Nudism and Feminism Part 2: Closets Are For Clothes
Nudism and Feminism Part 2 – Closets are for Clothes!
Nudism and Feminism Continued:
In my last post, I discussed a feminist blog about nudism, Go Naked; it’s good for everybody (but particularly for women) by CP Reece. Reece concludes her piece by discussing society’s overall disconcerting malaise in regards to nudity and what we can do to change that. She says, Naturists are often treated as gay people used to be.. How’s that for some perspective? Are naturists as repressed as women once were? As gay people once were? (Or still are in many ways.) Can we really make that comparison? Gay people have long been dealing with discrimination, oppression and denial of human rights, and by no means do I wish to trivialize their struggle with such a comparison. But there are some similarities in how gay people and naturists are viewed by society. Naturists are afraid to come out to their friends and families and feel a need to hide behind pseudonyms and separate profiles for their naturist identity. They fear employers or job recruiters firing or not hiring them because of it. They are treated unjustly by police and the law. Some U.S. states would have convicted Nigel Keer as a sex offender for taking a nude stroll out in a scenic rural area. Naturists are denied the right to go nude in public and even on their own property if visible to others, because someone might get offended or upset. They are labeled perverts, swingers, and exhibitionists as well as harmful to children.
If you are a naturist, you have probably spent much time and energy trying to dispel the misconceptions and puritan attitudes towards nudity (see: Shit Clothed People Say). But Reece says rationality and argument / influence might not be enough anymore. If we’re finally going to get equal rights like everyone else, we need radical action! And I think it’s safe to say that we are far behind in America compared to many European countries. We freak out about a nip slip on television during the Super Bowl and even waste time issuing fines. The Supreme Court is currently occupying itself counting the number of seconds that a butt can be shown on cable TV. Most of our World Naked Bike Riders can’t really be naked. Nudity is supposed to be allowed for the sake of protest or art, but arrests, fines and court dates will surely ensue if you try it. No topless beaches. Men gained the right to go topless in public in the 1930s. Over 80 years later, women still can’t do the same in most states. (But even when it IS legal, you can still get arrested. See: my Wall Street experience.)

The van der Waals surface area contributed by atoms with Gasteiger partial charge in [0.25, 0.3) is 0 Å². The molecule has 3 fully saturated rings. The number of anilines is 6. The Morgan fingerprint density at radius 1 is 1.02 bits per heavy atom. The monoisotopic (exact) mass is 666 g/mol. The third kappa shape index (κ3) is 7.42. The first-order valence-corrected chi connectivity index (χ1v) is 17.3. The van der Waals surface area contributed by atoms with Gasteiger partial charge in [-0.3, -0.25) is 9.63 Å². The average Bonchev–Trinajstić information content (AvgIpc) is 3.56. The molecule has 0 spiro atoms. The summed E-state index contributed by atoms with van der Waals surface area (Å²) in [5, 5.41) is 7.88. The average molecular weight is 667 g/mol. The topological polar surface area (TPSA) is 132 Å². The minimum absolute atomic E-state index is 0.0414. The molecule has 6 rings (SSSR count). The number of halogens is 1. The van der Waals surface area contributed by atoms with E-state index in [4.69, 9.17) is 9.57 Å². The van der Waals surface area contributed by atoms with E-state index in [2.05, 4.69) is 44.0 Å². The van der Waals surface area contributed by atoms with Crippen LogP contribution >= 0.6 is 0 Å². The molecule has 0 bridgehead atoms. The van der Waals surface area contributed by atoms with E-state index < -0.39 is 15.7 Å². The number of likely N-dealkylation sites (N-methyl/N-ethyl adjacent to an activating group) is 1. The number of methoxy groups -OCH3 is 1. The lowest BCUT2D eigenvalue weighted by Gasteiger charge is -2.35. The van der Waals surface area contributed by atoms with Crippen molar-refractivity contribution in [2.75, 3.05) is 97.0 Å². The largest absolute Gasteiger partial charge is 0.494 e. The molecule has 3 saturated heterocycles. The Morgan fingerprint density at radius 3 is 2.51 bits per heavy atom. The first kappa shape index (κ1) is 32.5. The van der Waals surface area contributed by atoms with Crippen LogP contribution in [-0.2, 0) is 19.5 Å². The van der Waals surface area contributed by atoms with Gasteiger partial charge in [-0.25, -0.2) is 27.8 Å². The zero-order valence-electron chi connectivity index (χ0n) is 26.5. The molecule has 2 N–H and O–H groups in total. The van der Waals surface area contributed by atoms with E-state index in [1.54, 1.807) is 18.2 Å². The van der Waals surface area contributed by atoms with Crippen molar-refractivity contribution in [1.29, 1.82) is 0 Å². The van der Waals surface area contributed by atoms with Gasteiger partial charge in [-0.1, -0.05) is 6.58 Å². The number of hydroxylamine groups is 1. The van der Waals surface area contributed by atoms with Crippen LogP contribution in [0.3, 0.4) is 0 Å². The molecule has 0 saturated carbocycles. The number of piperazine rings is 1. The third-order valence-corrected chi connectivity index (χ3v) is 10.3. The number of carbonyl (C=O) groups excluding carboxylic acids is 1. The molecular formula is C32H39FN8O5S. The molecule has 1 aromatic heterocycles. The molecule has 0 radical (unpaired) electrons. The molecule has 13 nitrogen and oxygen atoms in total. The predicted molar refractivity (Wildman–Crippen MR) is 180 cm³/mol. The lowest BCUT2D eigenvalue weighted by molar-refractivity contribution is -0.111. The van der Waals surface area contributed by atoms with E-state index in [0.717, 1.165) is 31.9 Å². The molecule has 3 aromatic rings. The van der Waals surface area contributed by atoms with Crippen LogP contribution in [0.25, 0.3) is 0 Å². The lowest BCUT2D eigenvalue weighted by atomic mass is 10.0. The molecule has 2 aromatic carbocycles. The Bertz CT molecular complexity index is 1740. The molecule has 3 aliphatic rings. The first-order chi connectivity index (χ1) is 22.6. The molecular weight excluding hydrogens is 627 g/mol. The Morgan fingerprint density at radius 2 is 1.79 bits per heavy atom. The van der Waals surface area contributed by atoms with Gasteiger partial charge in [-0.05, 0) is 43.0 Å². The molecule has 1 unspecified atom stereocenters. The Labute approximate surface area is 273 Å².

Nigel Keer says he plans to appeal the court decision of a 315 fine for his public order offence of hiking in the nude. And I really hope he does! (If not for a nudism win, then for the sake of contesting them basing his guilt off of an unknown distressed female victim.) In any case, I think we need more activists like Nigel to push the envelope for naturists’ rights! Some might say Nigel’s actions were over the line, offensive and forcing his naturist beliefs on people. (Aren’t clothed people forcing their beliefs on us?) I think he is a great activist and will hopefully help naturists obtain the right to hike nude, which isn’t illegal there in the first place! Of course he gets fined anyway because he’s breaking the rules (Nudity rule #518: Thou shalt not show thy penis on a nature trail). Reece says she’ll be going nude in her garden, at the beach and wherever she can. Here in NY I’ll be going nude or topfree wherever I can!
I also want to share this quote from the Nurba blog:
“It’s funny, isn’t it? Funny that we can promote the right to be naked, to enjoy our body, to feel freedom, all from the comfort of our own home. And we can pretend to disregard the idea of shame, all the while we tuck ourselves away into the remotest corners, into the forest, into the desert, in our own home, where nobody will find us. We haven’t fought for our rights, we have simply found places where they aren’t challenged. We haven’t proven that we feel no shame, in fact we have proven the exact opposite, that we don’t have the courage to be outspoken, that we are complacent living secretly amongst everyone else: we have proven that there is shame where there should be none. People fear what they do not know, and we have almost deliberately denied them the understanding of nudity that we have always known.” -Nurba
A call to action! Does this describe most nudists and naturists? Are we being all too complacent and secretive, perpetuating the nudity-is-shameful mindset? He’s right, it is easy to be complacent, quiet and go nude where it’s not challenged. But we want to challenge people and society.
To all of you reading this, I encourage you to push the envelope. To defy cultural norms. To ignore what society tells you to look like and just be as you are. To get radical. Ladies, to challenge patriarchal rules and put down that magazine telling you to diet diet diet, buy a lot of make-up, and obsess about your looks / body. It’s all nonsense; a pernicious way of distracting women from their true power. To walk your visible or invisible dog while topless. To talk to as many others as possible about naturism. Hell, just use the nude beach and visit nudist clubs, resorts and campgrounds to support them. We are constantly working on making these more accessible to everyone and used by everyone.
Spring is just about arrived, and summer will closely follow! Let’s go nude everywhere we can and exercise the rights we do have as naturists!